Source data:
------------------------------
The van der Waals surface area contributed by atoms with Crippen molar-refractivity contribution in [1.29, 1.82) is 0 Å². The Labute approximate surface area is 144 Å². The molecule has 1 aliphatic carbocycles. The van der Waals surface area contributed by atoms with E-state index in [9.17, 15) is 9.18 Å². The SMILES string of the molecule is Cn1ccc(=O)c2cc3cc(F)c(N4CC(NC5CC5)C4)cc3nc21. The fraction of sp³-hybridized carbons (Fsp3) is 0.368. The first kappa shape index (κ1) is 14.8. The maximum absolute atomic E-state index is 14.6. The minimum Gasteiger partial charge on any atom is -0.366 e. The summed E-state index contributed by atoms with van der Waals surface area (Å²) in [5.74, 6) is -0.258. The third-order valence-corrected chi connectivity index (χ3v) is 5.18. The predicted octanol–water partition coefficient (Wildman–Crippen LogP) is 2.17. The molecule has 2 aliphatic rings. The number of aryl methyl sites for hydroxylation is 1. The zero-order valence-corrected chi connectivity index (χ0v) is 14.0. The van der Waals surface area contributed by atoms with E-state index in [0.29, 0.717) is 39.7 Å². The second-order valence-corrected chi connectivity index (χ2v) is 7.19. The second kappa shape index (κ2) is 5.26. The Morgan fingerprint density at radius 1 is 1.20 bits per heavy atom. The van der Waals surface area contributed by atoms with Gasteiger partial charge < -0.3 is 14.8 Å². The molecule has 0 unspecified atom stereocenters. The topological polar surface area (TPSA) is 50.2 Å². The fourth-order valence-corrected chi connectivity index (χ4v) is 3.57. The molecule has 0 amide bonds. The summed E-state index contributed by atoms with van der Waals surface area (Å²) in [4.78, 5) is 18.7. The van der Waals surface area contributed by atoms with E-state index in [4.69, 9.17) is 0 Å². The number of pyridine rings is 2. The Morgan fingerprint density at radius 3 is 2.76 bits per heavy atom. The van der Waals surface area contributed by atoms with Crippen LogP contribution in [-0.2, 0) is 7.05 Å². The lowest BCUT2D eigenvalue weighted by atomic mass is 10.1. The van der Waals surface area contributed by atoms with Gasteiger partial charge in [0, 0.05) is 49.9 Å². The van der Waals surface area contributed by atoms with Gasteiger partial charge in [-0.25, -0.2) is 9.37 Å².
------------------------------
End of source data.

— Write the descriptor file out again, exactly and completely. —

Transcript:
The van der Waals surface area contributed by atoms with Crippen molar-refractivity contribution in [1.29, 1.82) is 0 Å². The Labute approximate surface area is 144 Å². The molecule has 1 aliphatic carbocycles. The van der Waals surface area contributed by atoms with E-state index in [9.17, 15) is 9.18 Å². The SMILES string of the molecule is Cn1ccc(=O)c2cc3cc(F)c(N4CC(NC5CC5)C4)cc3nc21. The fraction of sp³-hybridized carbons (Fsp3) is 0.368. The first kappa shape index (κ1) is 14.8. The maximum absolute atomic E-state index is 14.6. The minimum Gasteiger partial charge on any atom is -0.366 e. The summed E-state index contributed by atoms with van der Waals surface area (Å²) in [5.74, 6) is -0.258. The third-order valence-corrected chi connectivity index (χ3v) is 5.18. The predicted octanol–water partition coefficient (Wildman–Crippen LogP) is 2.17. The molecule has 2 aliphatic rings. The number of aryl methyl sites for hydroxylation is 1. The zero-order valence-corrected chi connectivity index (χ0v) is 14.0. The van der Waals surface area contributed by atoms with E-state index in [0.29, 0.717) is 39.7 Å². The second-order valence-corrected chi connectivity index (χ2v) is 7.19. The second kappa shape index (κ2) is 5.26. The Morgan fingerprint density at radius 1 is 1.20 bits per heavy atom. The van der Waals surface area contributed by atoms with Gasteiger partial charge < -0.3 is 14.8 Å². The molecule has 0 unspecified atom stereocenters. The topological polar surface area (TPSA) is 50.2 Å². The fourth-order valence-corrected chi connectivity index (χ4v) is 3.57. The molecule has 0 amide bonds. The summed E-state index contributed by atoms with van der Waals surface area (Å²) in [4.78, 5) is 18.7. The van der Waals surface area contributed by atoms with E-state index in [4.69, 9.17) is 0 Å². The number of pyridine rings is 2. The Morgan fingerprint density at radius 3 is 2.76 bits per heavy atom. The van der Waals surface area contributed by atoms with Crippen LogP contribution in [-0.2, 0) is 7.05 Å². The lowest BCUT2D eigenvalue weighted by atomic mass is 10.1. The van der Waals surface area contributed by atoms with Gasteiger partial charge in [0, 0.05) is 49.9 Å². The van der Waals surface area contributed by atoms with Gasteiger partial charge in [-0.25, -0.2) is 9.37 Å².